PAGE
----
Wednesday, February 4, 2015

IWSG: Inspiration via personal experiences versus imaginative

One of the first pieces of advice I had ever gotten was 'write what you know.' I'm sure many of you guys have probably gotten the same advice yourself. It's good advice to a certain extent, but it can also be very limiting to your potential.
 
Starting out, 'write what you know' is legitatmite advice. Grounding yourself in reality and developing your eye (how you see the world) is critical in improving your craft. By training yourself to be present in your surroundings, you're able to be create visceral scenes through the use of words.
 
But if you only limit yourself to reconstructing reality, you will limit yourself by containing your creativity. So what to do? Well, with your developed eye and a dash of imagination, you can then train yourself to be present in your mind. And if there's something you don't know, you do research until you become knowledgeable. Thus, reality acts as a springboard for something else.
 
That's not to say that reality and writing what you know is not imaginative. With a unique perspective, sometimes the most imaginative things can be right in front of you.
 
To quote Shakespeare in Hamlet, 'Though this be madness, yet there is method in't.' I like to think of writing what you know and writing what you don't know as a method for madness.
 
When inspiration strikes, via reality or in your own imagination, that is considered madness, and only when you apply a method to it can it be translated across the page. If you don't like that saying, then perhaps bringing chaos to order will resonate with you.
 
I am writing this post merely as an observation of my own experience with what I've written. When I started with M1, I stuck to reality, contemporary if you will. I didn't finish it. I got bored. Then I was hit with inspiration of another realm, and I wrote M2, and I'm still in love with that story. It challenged me creatively, and that's when I realized it's okay not to write what you know, because it's the process of figuring it out and learning your way through that makes the journey worthwhile and exciting.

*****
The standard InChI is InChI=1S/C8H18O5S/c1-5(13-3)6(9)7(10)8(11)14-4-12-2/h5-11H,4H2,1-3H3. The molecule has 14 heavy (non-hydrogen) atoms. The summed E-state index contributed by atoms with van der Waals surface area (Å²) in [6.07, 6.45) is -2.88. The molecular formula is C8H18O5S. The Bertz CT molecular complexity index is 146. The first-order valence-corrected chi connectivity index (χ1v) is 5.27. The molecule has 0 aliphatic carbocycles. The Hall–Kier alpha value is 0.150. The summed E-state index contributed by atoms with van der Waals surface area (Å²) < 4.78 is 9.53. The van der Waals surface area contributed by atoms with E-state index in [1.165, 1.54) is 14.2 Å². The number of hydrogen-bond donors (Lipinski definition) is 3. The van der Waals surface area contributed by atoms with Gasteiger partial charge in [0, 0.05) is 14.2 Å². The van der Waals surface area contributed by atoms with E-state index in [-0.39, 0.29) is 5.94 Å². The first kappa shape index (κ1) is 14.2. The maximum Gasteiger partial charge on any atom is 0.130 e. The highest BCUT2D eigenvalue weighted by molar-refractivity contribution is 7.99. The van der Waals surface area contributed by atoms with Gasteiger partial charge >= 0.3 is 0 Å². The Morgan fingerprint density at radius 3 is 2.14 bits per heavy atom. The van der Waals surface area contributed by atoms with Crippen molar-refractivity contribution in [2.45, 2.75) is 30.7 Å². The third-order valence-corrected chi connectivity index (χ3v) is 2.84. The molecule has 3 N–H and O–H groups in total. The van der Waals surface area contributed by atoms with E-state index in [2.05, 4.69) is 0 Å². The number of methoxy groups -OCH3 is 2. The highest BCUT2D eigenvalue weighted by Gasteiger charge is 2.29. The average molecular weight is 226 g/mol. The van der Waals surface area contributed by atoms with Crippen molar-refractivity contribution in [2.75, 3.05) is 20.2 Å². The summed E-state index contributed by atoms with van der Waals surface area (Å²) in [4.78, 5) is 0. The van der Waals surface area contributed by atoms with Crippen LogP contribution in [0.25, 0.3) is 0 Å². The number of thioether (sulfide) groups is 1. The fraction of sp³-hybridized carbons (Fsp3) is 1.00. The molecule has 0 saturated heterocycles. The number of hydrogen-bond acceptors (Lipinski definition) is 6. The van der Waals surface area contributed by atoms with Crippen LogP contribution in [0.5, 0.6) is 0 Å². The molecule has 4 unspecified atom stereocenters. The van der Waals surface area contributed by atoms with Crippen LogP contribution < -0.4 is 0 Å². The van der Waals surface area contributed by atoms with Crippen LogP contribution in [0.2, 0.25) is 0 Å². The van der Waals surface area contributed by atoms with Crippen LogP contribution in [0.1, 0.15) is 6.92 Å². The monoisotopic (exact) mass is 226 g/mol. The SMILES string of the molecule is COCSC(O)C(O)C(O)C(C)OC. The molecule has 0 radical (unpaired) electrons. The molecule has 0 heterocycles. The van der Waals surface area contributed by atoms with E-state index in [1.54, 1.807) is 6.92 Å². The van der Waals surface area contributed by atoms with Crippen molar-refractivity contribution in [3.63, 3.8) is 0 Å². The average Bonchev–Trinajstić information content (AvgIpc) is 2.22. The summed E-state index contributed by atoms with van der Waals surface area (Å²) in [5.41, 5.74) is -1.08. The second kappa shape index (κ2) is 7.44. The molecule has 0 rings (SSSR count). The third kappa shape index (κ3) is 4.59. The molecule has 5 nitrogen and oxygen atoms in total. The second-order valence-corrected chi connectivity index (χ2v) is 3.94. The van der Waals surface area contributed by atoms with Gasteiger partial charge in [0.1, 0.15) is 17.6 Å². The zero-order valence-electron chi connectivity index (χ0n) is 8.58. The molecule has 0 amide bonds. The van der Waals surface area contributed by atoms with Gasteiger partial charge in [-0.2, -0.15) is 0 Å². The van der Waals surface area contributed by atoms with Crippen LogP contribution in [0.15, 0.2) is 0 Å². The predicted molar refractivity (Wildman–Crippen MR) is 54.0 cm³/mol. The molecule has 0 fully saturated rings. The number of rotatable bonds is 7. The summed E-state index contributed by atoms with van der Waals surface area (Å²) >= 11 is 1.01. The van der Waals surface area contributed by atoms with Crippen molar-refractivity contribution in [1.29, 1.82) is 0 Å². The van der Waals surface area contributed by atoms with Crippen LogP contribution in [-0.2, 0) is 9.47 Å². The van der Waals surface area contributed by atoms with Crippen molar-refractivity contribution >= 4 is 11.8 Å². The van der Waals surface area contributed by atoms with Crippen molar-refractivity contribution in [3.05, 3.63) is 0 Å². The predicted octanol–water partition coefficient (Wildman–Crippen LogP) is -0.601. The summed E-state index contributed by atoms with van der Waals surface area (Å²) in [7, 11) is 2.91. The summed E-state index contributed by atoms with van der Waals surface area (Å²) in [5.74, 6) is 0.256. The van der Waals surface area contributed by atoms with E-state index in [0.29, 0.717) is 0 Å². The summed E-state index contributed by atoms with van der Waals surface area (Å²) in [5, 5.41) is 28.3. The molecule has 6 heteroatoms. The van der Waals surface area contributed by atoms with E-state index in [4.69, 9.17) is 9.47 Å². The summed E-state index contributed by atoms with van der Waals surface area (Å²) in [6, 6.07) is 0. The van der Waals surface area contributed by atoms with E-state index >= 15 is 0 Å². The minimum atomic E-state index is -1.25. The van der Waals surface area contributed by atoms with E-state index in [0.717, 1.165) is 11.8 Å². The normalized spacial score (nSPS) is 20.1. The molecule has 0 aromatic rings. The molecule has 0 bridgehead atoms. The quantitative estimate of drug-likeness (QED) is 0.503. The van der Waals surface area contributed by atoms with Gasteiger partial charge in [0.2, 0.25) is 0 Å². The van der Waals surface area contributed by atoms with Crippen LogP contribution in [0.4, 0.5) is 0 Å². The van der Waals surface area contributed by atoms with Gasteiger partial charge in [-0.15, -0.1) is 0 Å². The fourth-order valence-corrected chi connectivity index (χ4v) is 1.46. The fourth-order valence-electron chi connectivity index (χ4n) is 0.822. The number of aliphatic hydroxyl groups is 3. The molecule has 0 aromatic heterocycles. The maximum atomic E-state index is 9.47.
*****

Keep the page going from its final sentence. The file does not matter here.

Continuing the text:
Now I'm writing M3, going back to contemporary. This time, however, it's loosley inspired by my time in high school and the people I've known throughout the years. But it's also an issues book on body dysmorphia and self-worth, something that I struggled with a lot in my college years and something my main protagonist will go through in the span of a year. In a lot of ways, M3 is harder than writing M2 because I'm writing through personal experiences rather than imaginative inspiration.
 
I've been rereading a lot of my old journals, which really makes me shy away from writing sometimes because somehow I feel myself transplanted right back to my adolescent years. Not sure if it's a good thing or a bad thing. All I know is, M3 will definitely be more of a struggle to finish, but somehow I think I'll get a lot of meaning out of it.
 
How about you? Where does your inspiration come from your current WIP?
 

This post was in participation of ISWG. Thanks to

14 comments:

  1. If we only wrote what we knew, then we'd all only be writing memoirs! Writing something influenced by our past can be scary and therapeutic at the same time, but I think it's important to look at the piece as a work of fiction so that it can develop on its own. If you're too attached to it, it may be hard to change things.

    February IWSG Co-host

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    1. That's a great way to think of it Sarah, thanks!